U.N. Secretary-General Antonio Guterres has called efforts to address “loss and damage” the “litmus test” for COP 27,  referring to the economic and non-economic damage caused by floods, hurricanes, typhoons, record droughts, etc. that have been increasing in frequency due to climate change. Representatives from developing countries say they need an estimated $1 trillion per year from developed countries and financial institutions to combat climate change. There is skepticism that a proposed Loss and Damage fund for developing nations can be established resulting from COP27 discussions. A number of European governments have pledged some funds, but look to the United States to join in the creation of a persistent fund (the US was absent from those talks). Along with national and NGO delegations, many fossil fuel lobbyists are attending COP27— in fact 25% more of them than attended the Glasgow conference. The lobbyists outnumbered the combined delegations of the ten countries most impacted by climate change. 

Human rights abuses of the current Egyptian regime under Abdel Fattah el-Sisi are casting a dark shadow over the COP27 talks. The Egyptian government is holding more than 60,000 political prisoners; the plight of Alaa Abdel-Fattah in particular is drawing attention and embarrassment to this year’s host country. Fattah is a software developer who was instrumental in the 2011 Egyptian revolution; he is currently staging a hunger strike after spending 9 years imprisoned for voicing opposition to the current regime.

Heat pumpin' it up in Washington

Washington’s efforts to clean up building emissions (the state’s fastest growing source of pollution) notched a another big win this month as the State Building Code Council voted to require heat pumps in all new residential construction, beginning in July 2023. The new codes are some of the strongest in the nation, establishing clean electricity as the main source of space and water heating for all new buildings. Washington’s residential code update is the latest in a wave of recent actions around the country; approximately 90 jurisdictions in 11 states have adopted building electrification policies since 2019.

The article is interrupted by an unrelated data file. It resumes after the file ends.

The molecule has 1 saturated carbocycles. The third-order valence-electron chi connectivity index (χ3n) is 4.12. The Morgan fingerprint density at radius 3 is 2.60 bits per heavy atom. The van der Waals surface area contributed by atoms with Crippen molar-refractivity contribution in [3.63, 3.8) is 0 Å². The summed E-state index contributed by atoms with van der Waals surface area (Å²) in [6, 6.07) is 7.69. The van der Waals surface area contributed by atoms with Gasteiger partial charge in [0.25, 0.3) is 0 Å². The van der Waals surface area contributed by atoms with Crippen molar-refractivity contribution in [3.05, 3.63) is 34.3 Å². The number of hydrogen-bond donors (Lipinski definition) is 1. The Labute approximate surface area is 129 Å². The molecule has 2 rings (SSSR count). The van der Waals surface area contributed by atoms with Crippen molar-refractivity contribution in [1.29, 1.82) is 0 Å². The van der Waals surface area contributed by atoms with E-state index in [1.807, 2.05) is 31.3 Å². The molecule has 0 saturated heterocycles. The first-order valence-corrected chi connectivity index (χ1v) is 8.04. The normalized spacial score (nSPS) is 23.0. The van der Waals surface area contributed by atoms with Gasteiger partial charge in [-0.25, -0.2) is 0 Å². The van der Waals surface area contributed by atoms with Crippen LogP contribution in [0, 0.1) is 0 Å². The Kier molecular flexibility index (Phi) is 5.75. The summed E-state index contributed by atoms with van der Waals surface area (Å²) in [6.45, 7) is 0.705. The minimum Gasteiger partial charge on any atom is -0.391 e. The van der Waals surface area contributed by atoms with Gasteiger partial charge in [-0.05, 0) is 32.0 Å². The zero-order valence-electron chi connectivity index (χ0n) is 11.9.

Building emissions globally have soared to record highs but the IPCC found that 61% of those emissions could be mitigated by 2050 through effective policy. Heat pumps are increasingly seen as a key part of a clean energy and energy efficient future: with a forecast for higher winter heating costs, heat pumps are making headlines as a lower cost option for homeowners and for transitioning away from fossil fuels. The Biden administration has made heat pumps central to its clean energy efforts including major incentives to electrify homes in the Inflation Reduction Act and ramping up investment in domestic heat pump manufacturing.

Author Bio

Jonathan Lawson

Senior Editor, Climate Solutions

As Senior Editor, Jonathan provides editorial management and guidance for Climate Solutions’ communications channels, including the organization’s website, social media, and email. He creates, assigns and curates materials for publication, and assesses the effectiveness of the organization’s communications strategies through measurement and analysis, and provides communications support for Climate Solutions programs and initiatives.

Before joining Climate Solutions in 2014, Jonathan served as Executive Director of the communications rights organization Reclaim the Media, where he played a catalytic role in fueling the growth of a national movement focused on media justice and democratizing media and communications policy. He also spent more than eight years providing communications strategy, digital communications and design to statewide labor organizations including SEIU and WFSE/AFSCME, writing op-eds by day and designing giant puppets by night.

A past board member of the Washington News Council and of Seattle Improvised Music, he is also a veteran of the Independent Media Center movement, and has worked in community radio since 1986; for 19 years he produced the weekly creative music program Flotation Device on KBCS. His articles on media and communications issues have appeared in numerous northwest and national publications. Jonathan holds a masters degree in Theological Studies from Harvard University.